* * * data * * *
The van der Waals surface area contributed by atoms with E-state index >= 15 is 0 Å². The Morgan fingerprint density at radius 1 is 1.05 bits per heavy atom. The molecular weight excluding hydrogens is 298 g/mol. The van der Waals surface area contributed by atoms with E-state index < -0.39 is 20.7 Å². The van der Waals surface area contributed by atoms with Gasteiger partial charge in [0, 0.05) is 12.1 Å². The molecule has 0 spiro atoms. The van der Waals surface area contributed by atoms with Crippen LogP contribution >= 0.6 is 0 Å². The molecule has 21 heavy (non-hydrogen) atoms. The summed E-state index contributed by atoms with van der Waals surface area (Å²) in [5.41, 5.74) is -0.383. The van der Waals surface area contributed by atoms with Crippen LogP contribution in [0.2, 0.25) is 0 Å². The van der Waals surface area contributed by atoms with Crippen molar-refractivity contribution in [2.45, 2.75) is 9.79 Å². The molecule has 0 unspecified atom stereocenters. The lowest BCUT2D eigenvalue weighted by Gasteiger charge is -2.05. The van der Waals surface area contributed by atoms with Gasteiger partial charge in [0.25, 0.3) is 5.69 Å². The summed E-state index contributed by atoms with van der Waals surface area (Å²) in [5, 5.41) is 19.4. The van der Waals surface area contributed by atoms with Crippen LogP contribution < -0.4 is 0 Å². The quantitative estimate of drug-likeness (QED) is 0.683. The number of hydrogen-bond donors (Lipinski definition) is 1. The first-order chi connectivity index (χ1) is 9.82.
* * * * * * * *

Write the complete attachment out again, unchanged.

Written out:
The van der Waals surface area contributed by atoms with E-state index >= 15 is 0 Å². The Morgan fingerprint density at radius 1 is 1.05 bits per heavy atom. The molecular weight excluding hydrogens is 298 g/mol. The van der Waals surface area contributed by atoms with E-state index < -0.39 is 20.7 Å². The van der Waals surface area contributed by atoms with Gasteiger partial charge in [0, 0.05) is 12.1 Å². The molecule has 0 spiro atoms. The van der Waals surface area contributed by atoms with Crippen LogP contribution >= 0.6 is 0 Å². The molecule has 21 heavy (non-hydrogen) atoms. The summed E-state index contributed by atoms with van der Waals surface area (Å²) in [5.41, 5.74) is -0.383. The van der Waals surface area contributed by atoms with Crippen LogP contribution in [0.2, 0.25) is 0 Å². The van der Waals surface area contributed by atoms with Crippen molar-refractivity contribution in [2.45, 2.75) is 9.79 Å². The molecule has 0 unspecified atom stereocenters. The lowest BCUT2D eigenvalue weighted by Gasteiger charge is -2.05. The van der Waals surface area contributed by atoms with Gasteiger partial charge in [0.25, 0.3) is 5.69 Å². The summed E-state index contributed by atoms with van der Waals surface area (Å²) in [5, 5.41) is 19.4. The van der Waals surface area contributed by atoms with Crippen LogP contribution < -0.4 is 0 Å². The quantitative estimate of drug-likeness (QED) is 0.683. The number of hydrogen-bond donors (Lipinski definition) is 1. The first-order chi connectivity index (χ1) is 9.82.